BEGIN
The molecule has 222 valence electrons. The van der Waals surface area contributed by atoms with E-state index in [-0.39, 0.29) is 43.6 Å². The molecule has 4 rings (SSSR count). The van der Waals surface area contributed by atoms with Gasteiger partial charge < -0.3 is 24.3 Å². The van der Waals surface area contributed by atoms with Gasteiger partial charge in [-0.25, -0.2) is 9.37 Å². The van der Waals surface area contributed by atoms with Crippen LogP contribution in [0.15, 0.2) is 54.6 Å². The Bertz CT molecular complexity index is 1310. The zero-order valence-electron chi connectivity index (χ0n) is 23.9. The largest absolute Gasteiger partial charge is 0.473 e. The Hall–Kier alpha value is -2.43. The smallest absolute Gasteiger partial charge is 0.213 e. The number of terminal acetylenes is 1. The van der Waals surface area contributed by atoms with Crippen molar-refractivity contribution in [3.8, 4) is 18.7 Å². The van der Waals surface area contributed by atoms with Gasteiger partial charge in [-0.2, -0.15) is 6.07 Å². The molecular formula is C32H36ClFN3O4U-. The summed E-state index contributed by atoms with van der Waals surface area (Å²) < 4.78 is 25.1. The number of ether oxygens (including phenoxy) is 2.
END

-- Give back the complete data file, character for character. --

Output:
The molecule has 222 valence electrons. The van der Waals surface area contributed by atoms with E-state index in [-0.39, 0.29) is 43.6 Å². The molecule has 4 rings (SSSR count). The van der Waals surface area contributed by atoms with Gasteiger partial charge < -0.3 is 24.3 Å². The van der Waals surface area contributed by atoms with Gasteiger partial charge in [-0.25, -0.2) is 9.37 Å². The van der Waals surface area contributed by atoms with Crippen LogP contribution in [0.15, 0.2) is 54.6 Å². The Bertz CT molecular complexity index is 1310. The zero-order valence-electron chi connectivity index (χ0n) is 23.9. The largest absolute Gasteiger partial charge is 0.473 e. The Hall–Kier alpha value is -2.43. The smallest absolute Gasteiger partial charge is 0.213 e. The number of terminal acetylenes is 1. The van der Waals surface area contributed by atoms with Crippen molar-refractivity contribution in [3.8, 4) is 18.7 Å². The van der Waals surface area contributed by atoms with Gasteiger partial charge in [-0.2, -0.15) is 6.07 Å². The molecular formula is C32H36ClFN3O4U-. The summed E-state index contributed by atoms with van der Waals surface area (Å²) < 4.78 is 25.1. The number of ether oxygens (including phenoxy) is 2.